While my Kahas sat in a box in the corner of the room, I was icing my knee and working on the elliptical trying to strengthen my leg enough to make the trip. My friends Tom and Shawn were going with me and I really didn’t want to cancel on them so I was doing everything I could to make it. When the time came to leave, I was definitely not 100% but figured I had to give it a go and see how well I was going to do.
Day 1 started early in the morning with the plan being to hike to a lake four miles from the trailhead with the last half mile or so being off trail bushwhacking since there’s no trail to the lake. Lacing up my Kaha hikers for the first time, strapping my knee brace on and putting my 50 lb. pack on my back, I was as ready as I was going to be for this five-day trip into the Colorado backcountry.
Tom was leading the charge up the trail and I was going to take it slower than I would normally hike and stay behind him. Shawn unfortunately wasn’t able to make the whole trip and would be coming in on his own the following day. The first mile was a gradual climb up the valley meandering through tall pines that followed the stream and even though I was a bit slower, everything was going better than I had expected. I did start to have a hot spot at the ball of my left foot, started to worry a bit that my feet wouldn’t hold up with brand new boots and that I would have to deal with blisters the whole trip. Fortunately and miraculously, after about 10 minutes the hot spot disappeared and the hike was business as usual, putting one foot in front of the other without issue.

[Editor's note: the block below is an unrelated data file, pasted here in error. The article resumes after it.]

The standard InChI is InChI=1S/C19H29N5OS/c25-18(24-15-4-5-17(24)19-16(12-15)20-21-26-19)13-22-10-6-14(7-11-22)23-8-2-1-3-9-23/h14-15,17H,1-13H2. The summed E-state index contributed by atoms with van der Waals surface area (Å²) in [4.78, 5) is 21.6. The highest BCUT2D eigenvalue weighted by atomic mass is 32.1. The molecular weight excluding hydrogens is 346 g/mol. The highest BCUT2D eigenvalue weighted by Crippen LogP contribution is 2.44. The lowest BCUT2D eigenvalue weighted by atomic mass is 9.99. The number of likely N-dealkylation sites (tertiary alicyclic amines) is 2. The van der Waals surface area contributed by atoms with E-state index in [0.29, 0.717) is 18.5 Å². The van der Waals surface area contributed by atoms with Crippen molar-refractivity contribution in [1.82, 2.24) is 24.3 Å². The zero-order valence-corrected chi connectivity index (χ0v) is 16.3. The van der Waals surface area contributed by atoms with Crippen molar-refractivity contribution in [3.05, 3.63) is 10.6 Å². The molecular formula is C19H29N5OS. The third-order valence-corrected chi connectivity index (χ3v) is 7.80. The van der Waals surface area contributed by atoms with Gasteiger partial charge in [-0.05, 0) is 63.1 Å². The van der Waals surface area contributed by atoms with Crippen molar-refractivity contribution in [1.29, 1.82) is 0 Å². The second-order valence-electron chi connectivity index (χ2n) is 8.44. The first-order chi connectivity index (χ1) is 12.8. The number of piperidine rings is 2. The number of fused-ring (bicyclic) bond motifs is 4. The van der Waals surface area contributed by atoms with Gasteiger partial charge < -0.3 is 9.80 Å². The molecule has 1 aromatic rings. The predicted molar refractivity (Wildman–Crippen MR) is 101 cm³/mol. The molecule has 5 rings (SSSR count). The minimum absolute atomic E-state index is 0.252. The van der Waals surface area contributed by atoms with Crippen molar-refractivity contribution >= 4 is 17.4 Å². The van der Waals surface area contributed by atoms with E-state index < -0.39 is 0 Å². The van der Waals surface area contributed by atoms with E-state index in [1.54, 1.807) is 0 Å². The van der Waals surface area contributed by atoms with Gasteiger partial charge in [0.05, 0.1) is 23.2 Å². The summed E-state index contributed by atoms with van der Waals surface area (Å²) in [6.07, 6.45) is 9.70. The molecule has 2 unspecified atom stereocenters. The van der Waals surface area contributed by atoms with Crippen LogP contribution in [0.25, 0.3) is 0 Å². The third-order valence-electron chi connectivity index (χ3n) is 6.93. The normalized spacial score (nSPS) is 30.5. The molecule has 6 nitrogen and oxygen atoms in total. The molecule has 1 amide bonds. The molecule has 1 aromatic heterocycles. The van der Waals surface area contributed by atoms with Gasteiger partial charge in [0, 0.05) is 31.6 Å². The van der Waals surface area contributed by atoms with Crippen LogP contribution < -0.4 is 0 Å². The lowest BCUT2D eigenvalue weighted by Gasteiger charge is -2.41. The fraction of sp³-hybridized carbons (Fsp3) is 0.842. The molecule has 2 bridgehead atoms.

After a little more than a mile and a half, the trail turned and headed up another valley that is a bit more of an incline with a more rocky terrain. Slow and steady wins the race and after an hour we made it to the area where we would have to leave the trail and head off-trail for a half mile bushwhack to the lake we were going to base camp at.
Making it to our camping destination was a huge relief! Before the trip started, my goal was to at least make it to our camp. If I could just make it there, I would have two options. Either my knee would be killing me and I would stay there and hope it got better. Or my knee would hold up and I would be able to do the rest of the hiking we had planned for the trip. Thankfully it was the latter and that I would be able to do everything that was on our list for the five days we were going to be there!